The Phantom Stranger has been his own character operating for reasons not related to Pandora, the Question, the Secret Society, or the Justice Leagues, either in his professional role as a member of the Trinity of Sin, or his personal role as a pennant man looking for some small modicum of happiness in his eternal suffering. This issue perfectly blends the Stranger’s personal adventures with the events of “Trinity War,” and both readers just here for the tie-in and fans who just like the book and haven’t touched Trinity War should be able to read this and not feel left in the dark about anything.
Katana’s role in the book is pretty pointless. Her presence creates a sense of danger, as the things that happen to both her show the problems with a living human trying to go to Heaven, except that Batman serves the exact same purpose while actually contributing something to the story. I feel like the real reason Katana was put in the book is because they wanted a member of Justice League of America along for the ride, since both Justice League and Justice League Dark had members of their books here, and due to the spiritual elements of Katana’s book, she seemed like the best candidate. I don’t think her presence really detracts from the book, but it doesn’t really contribute anything either.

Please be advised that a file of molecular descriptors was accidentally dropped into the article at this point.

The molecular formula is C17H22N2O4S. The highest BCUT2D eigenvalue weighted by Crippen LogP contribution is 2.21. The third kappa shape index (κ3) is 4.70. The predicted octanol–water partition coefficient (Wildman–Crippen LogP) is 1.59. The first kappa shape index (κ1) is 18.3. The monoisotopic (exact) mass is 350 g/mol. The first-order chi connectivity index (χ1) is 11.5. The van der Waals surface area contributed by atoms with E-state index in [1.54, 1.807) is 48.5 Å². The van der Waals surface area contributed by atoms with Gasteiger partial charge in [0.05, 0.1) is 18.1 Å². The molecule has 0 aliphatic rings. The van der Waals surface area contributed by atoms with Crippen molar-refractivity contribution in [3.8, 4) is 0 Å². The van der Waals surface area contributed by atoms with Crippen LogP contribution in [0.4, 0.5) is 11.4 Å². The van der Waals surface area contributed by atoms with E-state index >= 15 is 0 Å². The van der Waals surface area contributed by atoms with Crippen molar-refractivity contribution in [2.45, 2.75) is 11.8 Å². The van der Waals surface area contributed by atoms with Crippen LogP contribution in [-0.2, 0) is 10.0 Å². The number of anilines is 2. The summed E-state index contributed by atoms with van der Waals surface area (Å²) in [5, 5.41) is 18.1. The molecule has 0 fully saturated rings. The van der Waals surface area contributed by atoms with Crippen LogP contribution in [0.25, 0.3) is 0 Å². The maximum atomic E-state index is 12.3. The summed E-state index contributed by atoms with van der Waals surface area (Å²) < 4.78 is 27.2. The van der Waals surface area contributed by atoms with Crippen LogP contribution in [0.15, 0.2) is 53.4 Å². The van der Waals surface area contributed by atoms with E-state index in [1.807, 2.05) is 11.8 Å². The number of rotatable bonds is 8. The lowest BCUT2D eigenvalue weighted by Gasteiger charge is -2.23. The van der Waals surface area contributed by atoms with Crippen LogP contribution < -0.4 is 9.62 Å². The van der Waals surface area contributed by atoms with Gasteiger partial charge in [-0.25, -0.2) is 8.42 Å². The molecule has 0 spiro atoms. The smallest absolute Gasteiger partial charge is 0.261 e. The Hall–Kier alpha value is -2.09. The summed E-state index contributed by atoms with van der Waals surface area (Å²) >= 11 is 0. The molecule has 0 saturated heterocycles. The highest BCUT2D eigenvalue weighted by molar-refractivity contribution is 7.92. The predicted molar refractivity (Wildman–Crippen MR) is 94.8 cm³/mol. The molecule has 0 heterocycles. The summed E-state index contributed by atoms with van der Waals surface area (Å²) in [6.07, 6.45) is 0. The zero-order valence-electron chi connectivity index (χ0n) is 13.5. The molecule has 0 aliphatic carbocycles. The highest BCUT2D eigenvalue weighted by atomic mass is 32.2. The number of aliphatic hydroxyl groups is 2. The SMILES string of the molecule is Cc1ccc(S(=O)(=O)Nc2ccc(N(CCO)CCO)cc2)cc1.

Ok, so it contributes fanservice.
Another problem is that Deadman’s involvement in this book spoils something from “Trinity War” we haven’t actually seen yet. Hopefully it’s not a major spoiler, but they needed to explain why Deadman’s hanging out with Batman when he’s supposed to be on team Wonder Woman. I guess we’ll have to wait until Justice League of America #7 to really see just what the deal with that is.
I had really high expectations for this book, and it met all of them. And while as a fan I think it’s perfect, as a critic I acknowledge that there is some room for improvement. Still, it’s a 5-star book in my heart, if not my head. This is a great tie-in issue for newcomers, as well as a fantastic climax set-up for long time readers, and whether you’re here for “Trinity War” or the man in the nice hat, this truly is a must-read issue.
Trinity of Sin: The Phantom Stranger #11 is available from comic book stores and select digital retailers for $2.99 USD.